This article on partner violence in intimate relationships attempts to distinguish between four types of partner violence based on power and control. Partner violence is divided into intimate terrorism, violent resistance, situational couple violence, and mutual violent resistance. All the categories are organized around attempts to gain or prevent relationship control.
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Intimate terrorism: in intimate terrorism, one partner is violent while the other is not. It is mainly perpetrated by men in heterosexual relationships. The perpetrator seeks to exercise general control over his partner. To achieve this, the intimate terrorist uses many tactics. First, he uses economic abuse. In this situation, the intimate terrorist controls all the economic resources regardless of who earned them. The victim is not allowed to keep her money separately. The male privilege may be used to justify economic abuse. The perpetrator views himself as ‘the man of the house’. He presumes that this gives him the right to control everything and everybody in the family. The intimate terrorist may use children to support his course. He may use the children to further humiliate the victim. He may also threaten to separate her from the children. Isolation of the victim is used to cut off the victim from family and friends. Once the victim has been isolated, the perpetrator can then proceed to brainwash and torment her. Isolation is followed by emotional abuse. Minimizing his abuse and blaming the victim serves to show her that he is only doing it in her best interest. Intimidation and threats like threatening to physically harm her are deployed when the other tactics do not work. All or a combination of these tactics can be used to gain full control of the victim. Actual violence links all these tactics giving rise to intimate terrorism.
Violent resistance: this is characterized by violent resistance to intimate terrorism. It may either be spontaneous (a natural reaction to violence for many people) or premeditated. Violent resistance may be deployed for several reasons. The victim may think that she can stop the violence by fighting back or she may want to send a message to her tormentor that whatever he is doing is not right.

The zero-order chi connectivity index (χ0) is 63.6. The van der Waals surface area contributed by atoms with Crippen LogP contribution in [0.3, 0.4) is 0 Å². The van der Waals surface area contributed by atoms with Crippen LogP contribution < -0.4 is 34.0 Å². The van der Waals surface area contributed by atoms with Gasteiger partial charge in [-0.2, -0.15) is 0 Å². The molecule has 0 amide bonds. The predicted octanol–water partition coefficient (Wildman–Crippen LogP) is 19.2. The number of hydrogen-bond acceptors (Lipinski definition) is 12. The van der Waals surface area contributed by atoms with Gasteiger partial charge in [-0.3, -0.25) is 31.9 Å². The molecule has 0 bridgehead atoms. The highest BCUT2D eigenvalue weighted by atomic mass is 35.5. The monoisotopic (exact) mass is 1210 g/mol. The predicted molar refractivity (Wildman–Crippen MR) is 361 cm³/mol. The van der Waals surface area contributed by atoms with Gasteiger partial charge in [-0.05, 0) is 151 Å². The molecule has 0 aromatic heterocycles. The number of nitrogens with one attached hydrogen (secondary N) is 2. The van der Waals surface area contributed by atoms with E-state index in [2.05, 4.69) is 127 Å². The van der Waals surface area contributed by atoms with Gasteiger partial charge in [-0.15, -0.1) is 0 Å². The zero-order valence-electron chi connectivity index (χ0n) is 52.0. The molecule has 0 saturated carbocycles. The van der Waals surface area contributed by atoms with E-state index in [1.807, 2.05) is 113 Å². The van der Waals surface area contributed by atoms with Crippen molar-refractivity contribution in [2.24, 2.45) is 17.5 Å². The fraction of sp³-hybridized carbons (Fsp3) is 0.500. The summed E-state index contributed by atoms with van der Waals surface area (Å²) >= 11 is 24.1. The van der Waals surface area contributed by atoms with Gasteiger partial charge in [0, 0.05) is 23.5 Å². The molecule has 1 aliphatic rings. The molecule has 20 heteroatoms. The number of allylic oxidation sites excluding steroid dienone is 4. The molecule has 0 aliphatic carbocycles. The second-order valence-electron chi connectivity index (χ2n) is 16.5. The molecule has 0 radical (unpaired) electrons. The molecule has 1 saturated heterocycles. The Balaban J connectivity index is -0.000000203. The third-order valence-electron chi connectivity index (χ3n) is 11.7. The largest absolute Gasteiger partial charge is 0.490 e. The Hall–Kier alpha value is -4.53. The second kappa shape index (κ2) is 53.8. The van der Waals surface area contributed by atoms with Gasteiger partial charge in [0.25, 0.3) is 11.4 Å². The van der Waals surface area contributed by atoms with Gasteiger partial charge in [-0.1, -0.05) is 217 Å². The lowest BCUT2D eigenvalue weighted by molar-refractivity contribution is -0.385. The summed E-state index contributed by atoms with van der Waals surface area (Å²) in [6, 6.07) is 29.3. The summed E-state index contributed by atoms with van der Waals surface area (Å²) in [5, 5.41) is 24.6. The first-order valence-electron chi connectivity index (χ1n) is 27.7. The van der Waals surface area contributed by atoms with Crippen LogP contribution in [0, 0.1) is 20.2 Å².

Situational couple violence: this is characterized by the absence of the desire to gain power and control. The violence is triggered by specific situations. It may be rare or frequent. One partner may think that violence is the only way to settle a conflict.
Mutual violent resistance: this refers to partner violence in which both partners are violent and the motive is to gain general control.
Adoption and (Un) Desirable Children
This article examines the various ways in which children were sorted and ranked during the adoption process. The author refers to data obtained from parents who adopted Korean children in the 1980s and 1990s. The adopting parents were predominantly white. The article gives an analysis of how race shaped American parents’ thinking on who was a desirable or undesirable potential family member.
During the adoption process, parents looked for healthy American children. It appears that good health was the sorting criterion for many parents. Parents were concerned about the health of the potential family member. However, it is the narrow application of the word ‘American children’ that the author seeks to highlight. During the adoption process, the word was understood by both the adoption agencies and the parents to mean white children. This notion is supported by the fact that parents had to wait for a long time before they could be matched with a potential white child. However, children from minority groups like African Americans and Hispanics did not have a long waiting time. Characterization of white children as desirable may have been contributed in part by adoption stigma that existed at the time. Parents wanted their children to look like them. This would aid in concealing their adoption status. Due to the long waiting time associated with adopting white American children, some parents began to think about the possibility of adopting children who were not white.
Parents opted to adopt from other nationalities. However, as it turned out, the majority of the adopted children were from Korea. Some factors could have contributed to Korean children being viewed as desirable by the adopting parents. First, some parents may have wanted children who were not very different from them physically. Secondly, racial privilege meant that Asian children were considered more desirable than African American and Hispanic children. It was thought that Asian children would fit easily into the culture of their white parents.
African American children may not have been considered as desirable due to factors other than racism. The rejection of black children may have been motivated by cultural dynamics and race relations at the time. Some parents may have been worried about their children not being able to fully delink themselves from the stereotyped African American culture. Family members of the potential parents may also have influenced their choices.
Race played a role in sorting and ranking children. For African American children, the only exclusion criterion was a race and not poor health as was the case for their white counterparts.